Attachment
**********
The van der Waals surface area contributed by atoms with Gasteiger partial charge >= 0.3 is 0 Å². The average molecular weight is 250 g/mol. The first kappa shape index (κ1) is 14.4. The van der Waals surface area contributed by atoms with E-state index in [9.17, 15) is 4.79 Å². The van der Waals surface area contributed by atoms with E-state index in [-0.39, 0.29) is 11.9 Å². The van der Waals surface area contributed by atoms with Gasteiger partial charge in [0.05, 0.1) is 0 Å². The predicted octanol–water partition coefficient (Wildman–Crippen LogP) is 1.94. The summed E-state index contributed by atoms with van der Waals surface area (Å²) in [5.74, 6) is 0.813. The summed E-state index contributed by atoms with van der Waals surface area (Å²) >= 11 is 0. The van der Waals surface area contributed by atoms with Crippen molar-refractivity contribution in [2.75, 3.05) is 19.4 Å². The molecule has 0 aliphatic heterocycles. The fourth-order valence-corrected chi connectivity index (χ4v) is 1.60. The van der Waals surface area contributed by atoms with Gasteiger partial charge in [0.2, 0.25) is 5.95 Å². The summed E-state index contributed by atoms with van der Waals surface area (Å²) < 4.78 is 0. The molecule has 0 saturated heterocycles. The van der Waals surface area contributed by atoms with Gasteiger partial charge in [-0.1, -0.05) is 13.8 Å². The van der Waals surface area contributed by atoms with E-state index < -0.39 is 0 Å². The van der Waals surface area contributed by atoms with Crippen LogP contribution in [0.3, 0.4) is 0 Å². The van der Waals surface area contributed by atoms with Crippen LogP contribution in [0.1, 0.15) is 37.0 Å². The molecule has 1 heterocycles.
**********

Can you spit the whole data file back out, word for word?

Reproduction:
The van der Waals surface area contributed by atoms with Gasteiger partial charge >= 0.3 is 0 Å². The average molecular weight is 250 g/mol. The first kappa shape index (κ1) is 14.4. The van der Waals surface area contributed by atoms with E-state index in [9.17, 15) is 4.79 Å². The van der Waals surface area contributed by atoms with E-state index in [-0.39, 0.29) is 11.9 Å². The van der Waals surface area contributed by atoms with Gasteiger partial charge in [0.05, 0.1) is 0 Å². The predicted octanol–water partition coefficient (Wildman–Crippen LogP) is 1.94. The summed E-state index contributed by atoms with van der Waals surface area (Å²) in [5.74, 6) is 0.813. The summed E-state index contributed by atoms with van der Waals surface area (Å²) >= 11 is 0. The van der Waals surface area contributed by atoms with Crippen molar-refractivity contribution in [2.75, 3.05) is 19.4 Å². The molecule has 0 aliphatic heterocycles. The fourth-order valence-corrected chi connectivity index (χ4v) is 1.60. The van der Waals surface area contributed by atoms with Gasteiger partial charge in [0.2, 0.25) is 5.95 Å². The summed E-state index contributed by atoms with van der Waals surface area (Å²) < 4.78 is 0. The molecule has 0 saturated heterocycles. The van der Waals surface area contributed by atoms with Gasteiger partial charge in [-0.1, -0.05) is 13.8 Å². The van der Waals surface area contributed by atoms with E-state index < -0.39 is 0 Å². The van der Waals surface area contributed by atoms with Crippen LogP contribution in [0.3, 0.4) is 0 Å². The van der Waals surface area contributed by atoms with Crippen LogP contribution in [0.1, 0.15) is 37.0 Å². The molecule has 1 heterocycles.